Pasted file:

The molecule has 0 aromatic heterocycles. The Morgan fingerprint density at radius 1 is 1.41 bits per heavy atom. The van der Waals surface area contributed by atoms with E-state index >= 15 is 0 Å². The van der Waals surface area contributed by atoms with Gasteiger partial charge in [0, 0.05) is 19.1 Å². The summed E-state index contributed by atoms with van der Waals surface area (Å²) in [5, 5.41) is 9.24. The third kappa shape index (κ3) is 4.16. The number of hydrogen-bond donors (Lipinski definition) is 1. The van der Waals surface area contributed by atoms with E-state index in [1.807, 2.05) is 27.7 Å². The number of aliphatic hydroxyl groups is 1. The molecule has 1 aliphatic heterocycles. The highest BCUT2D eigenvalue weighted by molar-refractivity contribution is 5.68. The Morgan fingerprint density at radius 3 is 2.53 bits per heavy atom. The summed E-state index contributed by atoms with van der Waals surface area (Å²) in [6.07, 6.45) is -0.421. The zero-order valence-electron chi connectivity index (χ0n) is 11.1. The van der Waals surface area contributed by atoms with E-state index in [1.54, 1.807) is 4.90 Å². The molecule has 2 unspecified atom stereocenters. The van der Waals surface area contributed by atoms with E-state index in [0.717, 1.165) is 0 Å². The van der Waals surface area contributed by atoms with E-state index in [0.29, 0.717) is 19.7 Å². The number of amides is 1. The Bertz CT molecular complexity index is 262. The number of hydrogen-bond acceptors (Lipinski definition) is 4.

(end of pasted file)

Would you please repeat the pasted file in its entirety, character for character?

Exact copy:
The molecule has 0 aromatic heterocycles. The Morgan fingerprint density at radius 1 is 1.41 bits per heavy atom. The van der Waals surface area contributed by atoms with E-state index >= 15 is 0 Å². The van der Waals surface area contributed by atoms with Gasteiger partial charge in [0, 0.05) is 19.1 Å². The summed E-state index contributed by atoms with van der Waals surface area (Å²) in [5, 5.41) is 9.24. The third kappa shape index (κ3) is 4.16. The number of hydrogen-bond donors (Lipinski definition) is 1. The van der Waals surface area contributed by atoms with E-state index in [1.807, 2.05) is 27.7 Å². The number of aliphatic hydroxyl groups is 1. The molecule has 1 aliphatic heterocycles. The highest BCUT2D eigenvalue weighted by molar-refractivity contribution is 5.68. The Morgan fingerprint density at radius 3 is 2.53 bits per heavy atom. The summed E-state index contributed by atoms with van der Waals surface area (Å²) in [6.07, 6.45) is -0.421. The zero-order valence-electron chi connectivity index (χ0n) is 11.1. The van der Waals surface area contributed by atoms with E-state index in [1.54, 1.807) is 4.90 Å². The molecule has 2 unspecified atom stereocenters. The van der Waals surface area contributed by atoms with E-state index in [0.717, 1.165) is 0 Å². The van der Waals surface area contributed by atoms with E-state index in [0.29, 0.717) is 19.7 Å². The number of amides is 1. The Bertz CT molecular complexity index is 262. The number of hydrogen-bond acceptors (Lipinski definition) is 4.